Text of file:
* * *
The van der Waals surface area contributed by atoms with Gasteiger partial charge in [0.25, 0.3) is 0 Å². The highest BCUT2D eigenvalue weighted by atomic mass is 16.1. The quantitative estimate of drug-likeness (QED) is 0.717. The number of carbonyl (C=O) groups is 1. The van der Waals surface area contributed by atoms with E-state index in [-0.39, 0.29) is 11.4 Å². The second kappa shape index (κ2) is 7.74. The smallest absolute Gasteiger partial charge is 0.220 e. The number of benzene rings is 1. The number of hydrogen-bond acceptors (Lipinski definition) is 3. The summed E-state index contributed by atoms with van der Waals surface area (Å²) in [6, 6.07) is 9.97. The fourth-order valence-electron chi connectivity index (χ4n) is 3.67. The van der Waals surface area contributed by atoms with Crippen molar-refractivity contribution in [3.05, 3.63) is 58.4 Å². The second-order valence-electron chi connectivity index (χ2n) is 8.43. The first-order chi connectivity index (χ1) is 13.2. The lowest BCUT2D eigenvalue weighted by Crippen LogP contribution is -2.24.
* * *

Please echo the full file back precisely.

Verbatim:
The van der Waals surface area contributed by atoms with Gasteiger partial charge in [0.25, 0.3) is 0 Å². The highest BCUT2D eigenvalue weighted by atomic mass is 16.1. The quantitative estimate of drug-likeness (QED) is 0.717. The number of carbonyl (C=O) groups is 1. The van der Waals surface area contributed by atoms with E-state index in [-0.39, 0.29) is 11.4 Å². The second kappa shape index (κ2) is 7.74. The smallest absolute Gasteiger partial charge is 0.220 e. The number of benzene rings is 1. The number of hydrogen-bond acceptors (Lipinski definition) is 3. The summed E-state index contributed by atoms with van der Waals surface area (Å²) in [6, 6.07) is 9.97. The fourth-order valence-electron chi connectivity index (χ4n) is 3.67. The van der Waals surface area contributed by atoms with Crippen molar-refractivity contribution in [3.05, 3.63) is 58.4 Å². The second-order valence-electron chi connectivity index (χ2n) is 8.43. The first-order chi connectivity index (χ1) is 13.2. The lowest BCUT2D eigenvalue weighted by Crippen LogP contribution is -2.24.